Remembering Dr. William Russell Jones
Professor Emeritus, University of Alaska Southeast
An administrator credited with helping to pioneer the University of Alaska Southeast and the well regarded UAS School of Education has passed on. Dr. William Russell Jones, 90, died October 7, 2011 in Surprise, Arizona. He moved to Juneau in 1969 from Colorado to take the position of Director of the Division of Instruction at the Alaska State Department of Education. In 1971 Jones became Coordinator of Teacher Education of the Southeast Region of the University of Alaska. He retired from the University of Alaska Southeast as Vice Chancellor and Professor Emeritus in 1984.
“Russ Jones made significant contributions to the development of UAS,” said Chancellor John Pugh. “He laid the foundation for our present day School of Education. Russ and his wife Donna remained great supporters of UAS in their retirement."
“He was the first faculty member hired for the teacher training program,” said former UAS Provost Robbie Stell. “When I think of our School of Education and the fine reputation we have for training teachers around the state I think of Russ.”
In 1975, when Jones became a Vice Chancellor, Lawrence Lee Oldaker took Jones place at the School of Education. According to Oldaker, Dr. Jones helped fashion the creation of the Southeast Senior College, an upper division and graduate program that was to merge with three regional community colleges located in Juneau, Sitka, and Ketchikan.
Jones worked tirelessly with then-Chancellor Michael Paradise in forming UAS. Together, and with the new and combined faculties, fresh academic on-campus courses and outreach activities were created. Statewide efforts were affected by employing faculty members to visit schools in remote areas and by using audio-conferencing by satellite telephones. These distance-delivered courses established the foundation of UAS growth and, equally important, created a format for the development of the digital programming currently used in the university system.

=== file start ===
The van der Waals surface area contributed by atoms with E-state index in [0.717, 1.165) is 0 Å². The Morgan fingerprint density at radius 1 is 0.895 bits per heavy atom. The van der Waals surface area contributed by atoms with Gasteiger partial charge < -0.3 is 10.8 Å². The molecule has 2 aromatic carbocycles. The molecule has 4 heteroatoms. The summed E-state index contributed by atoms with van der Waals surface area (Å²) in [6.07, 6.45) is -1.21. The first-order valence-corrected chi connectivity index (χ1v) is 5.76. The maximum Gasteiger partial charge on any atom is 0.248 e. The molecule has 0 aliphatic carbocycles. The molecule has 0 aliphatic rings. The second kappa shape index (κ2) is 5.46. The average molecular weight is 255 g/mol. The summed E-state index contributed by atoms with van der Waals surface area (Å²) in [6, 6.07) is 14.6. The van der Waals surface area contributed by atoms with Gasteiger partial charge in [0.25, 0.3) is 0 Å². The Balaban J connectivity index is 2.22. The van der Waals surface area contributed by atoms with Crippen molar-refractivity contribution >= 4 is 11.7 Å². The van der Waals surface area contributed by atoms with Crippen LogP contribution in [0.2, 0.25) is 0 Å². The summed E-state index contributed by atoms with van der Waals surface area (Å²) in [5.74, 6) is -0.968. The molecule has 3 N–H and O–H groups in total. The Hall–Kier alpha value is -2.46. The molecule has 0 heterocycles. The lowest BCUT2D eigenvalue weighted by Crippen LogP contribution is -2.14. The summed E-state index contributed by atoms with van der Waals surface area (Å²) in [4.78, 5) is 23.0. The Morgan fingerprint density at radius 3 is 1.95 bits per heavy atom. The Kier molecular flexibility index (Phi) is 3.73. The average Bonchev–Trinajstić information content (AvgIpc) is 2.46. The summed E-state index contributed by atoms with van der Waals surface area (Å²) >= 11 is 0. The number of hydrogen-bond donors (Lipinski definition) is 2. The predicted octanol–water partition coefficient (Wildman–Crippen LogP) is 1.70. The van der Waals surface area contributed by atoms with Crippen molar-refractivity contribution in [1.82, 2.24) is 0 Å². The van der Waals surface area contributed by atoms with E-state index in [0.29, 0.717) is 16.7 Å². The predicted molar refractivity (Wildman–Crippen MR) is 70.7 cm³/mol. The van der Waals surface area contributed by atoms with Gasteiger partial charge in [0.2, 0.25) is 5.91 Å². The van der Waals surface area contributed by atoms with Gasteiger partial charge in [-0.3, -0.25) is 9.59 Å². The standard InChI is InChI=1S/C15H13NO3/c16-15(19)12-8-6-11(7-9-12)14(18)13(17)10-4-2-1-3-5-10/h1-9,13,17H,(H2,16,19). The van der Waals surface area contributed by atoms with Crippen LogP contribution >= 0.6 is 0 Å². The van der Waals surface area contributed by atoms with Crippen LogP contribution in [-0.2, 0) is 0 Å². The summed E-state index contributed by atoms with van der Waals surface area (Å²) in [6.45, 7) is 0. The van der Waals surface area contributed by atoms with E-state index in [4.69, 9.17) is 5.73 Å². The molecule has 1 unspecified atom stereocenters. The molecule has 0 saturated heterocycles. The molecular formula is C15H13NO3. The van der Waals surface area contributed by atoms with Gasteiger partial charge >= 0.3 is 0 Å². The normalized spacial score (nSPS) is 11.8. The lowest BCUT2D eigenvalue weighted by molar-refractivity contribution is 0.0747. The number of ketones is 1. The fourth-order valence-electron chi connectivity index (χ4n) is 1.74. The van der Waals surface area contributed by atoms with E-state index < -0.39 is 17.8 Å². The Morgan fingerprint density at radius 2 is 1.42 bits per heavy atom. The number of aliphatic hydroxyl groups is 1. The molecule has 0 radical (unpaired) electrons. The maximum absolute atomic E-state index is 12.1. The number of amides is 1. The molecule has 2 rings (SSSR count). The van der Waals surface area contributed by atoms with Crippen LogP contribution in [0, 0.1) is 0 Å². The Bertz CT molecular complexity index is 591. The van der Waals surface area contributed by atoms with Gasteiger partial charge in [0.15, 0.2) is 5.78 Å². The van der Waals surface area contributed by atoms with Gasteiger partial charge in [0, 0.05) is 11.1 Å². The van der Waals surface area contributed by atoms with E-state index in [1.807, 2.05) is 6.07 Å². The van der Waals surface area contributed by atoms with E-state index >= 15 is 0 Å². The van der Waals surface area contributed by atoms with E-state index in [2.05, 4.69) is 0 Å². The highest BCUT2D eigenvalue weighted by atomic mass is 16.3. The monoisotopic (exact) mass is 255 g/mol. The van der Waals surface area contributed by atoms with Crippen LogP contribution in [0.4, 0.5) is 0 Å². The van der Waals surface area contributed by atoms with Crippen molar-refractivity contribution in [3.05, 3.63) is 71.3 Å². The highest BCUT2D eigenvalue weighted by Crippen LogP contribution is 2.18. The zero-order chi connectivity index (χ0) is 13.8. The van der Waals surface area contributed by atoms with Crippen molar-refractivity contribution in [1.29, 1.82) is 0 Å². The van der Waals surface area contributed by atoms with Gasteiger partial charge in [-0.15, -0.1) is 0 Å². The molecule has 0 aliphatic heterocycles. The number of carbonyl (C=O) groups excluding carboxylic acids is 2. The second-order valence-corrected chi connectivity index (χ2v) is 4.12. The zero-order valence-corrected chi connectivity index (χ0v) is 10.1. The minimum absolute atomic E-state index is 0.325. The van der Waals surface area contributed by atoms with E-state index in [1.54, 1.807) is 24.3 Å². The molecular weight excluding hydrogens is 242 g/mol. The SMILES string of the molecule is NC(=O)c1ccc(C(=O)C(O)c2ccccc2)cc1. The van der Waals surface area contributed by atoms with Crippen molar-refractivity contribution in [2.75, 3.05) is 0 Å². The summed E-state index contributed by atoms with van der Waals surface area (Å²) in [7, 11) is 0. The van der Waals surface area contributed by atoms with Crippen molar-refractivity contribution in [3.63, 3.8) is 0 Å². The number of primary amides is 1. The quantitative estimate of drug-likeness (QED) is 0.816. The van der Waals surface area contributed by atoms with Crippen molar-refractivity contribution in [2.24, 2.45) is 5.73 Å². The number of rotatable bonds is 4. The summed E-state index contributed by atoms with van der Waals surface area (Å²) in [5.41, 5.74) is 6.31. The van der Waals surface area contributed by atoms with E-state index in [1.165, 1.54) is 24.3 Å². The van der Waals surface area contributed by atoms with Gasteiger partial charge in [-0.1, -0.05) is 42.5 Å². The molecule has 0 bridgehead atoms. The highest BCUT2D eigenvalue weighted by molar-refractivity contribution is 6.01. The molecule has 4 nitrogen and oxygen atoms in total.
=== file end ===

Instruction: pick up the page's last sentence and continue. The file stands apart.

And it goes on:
Dr. Jones received the first Emeritus Professor award upon his retirement from UAS, a fitting tribute to a highly valued educator and colleague.
“Russ has always been remembered as a positive, supportive faculty leader during the challenging era of university operations in the boom and bust years as revenues were brought into public budgets from Prudhoe Bay petroleum production,” said Oldaker. “His smiling countenance, playful cowboy ways, and orientation to succeed were contagious. The secret blue elixir he provided for the campus yuletide function was memorable.”
“I remember Russ as a true gentleman, kind, and generous--always a big smile on his face,” recalls retired Professor of Communications Sue Koester. “With his support I began my teaching career at UAS.”
Former Chancellor Marshall Lind (1987-99) worked with Jones when Lind was Acting Dean of Graduate Studies in the mid-1980’s. “He was really a very stable element in the early development of University of Alaska Juneau (UAJ) and UAS,” recalls Lind. “He was the mainstay through changes. He was instrumental in getting the education program going. He used to fly around to different communities in his own plane supervising student teachers.
For its 50th Anniversary in 2006, Jones published a personal history of UAS. In the forward he wrote, “I am proud to have been part of the University of Alaska Southeast. It is a campus of high standards and great potential. I wish continued success to all who participate in furthering the development of this fine institution.”
“The university was his life’s blood,” writes his wife, Donna Jones. “That was his baby, and what he enjoyed talking about.”
Dr. Jones is survived by his wife Donna, his daughters, Lynn Fletcher and Carolyn McGhee and his son Lee Post. He also leaves 3 brothers, David, James and George. He was preceded in death by sons, Russell Ward Jones and Richard Post and a sister, Corralie Richards. Dr. Jones has ten grandchildren and three great-grand children.
A Memorial Service will be held on October 22, 2011 at the Community Church of Sun Village in Surprise, Arizona.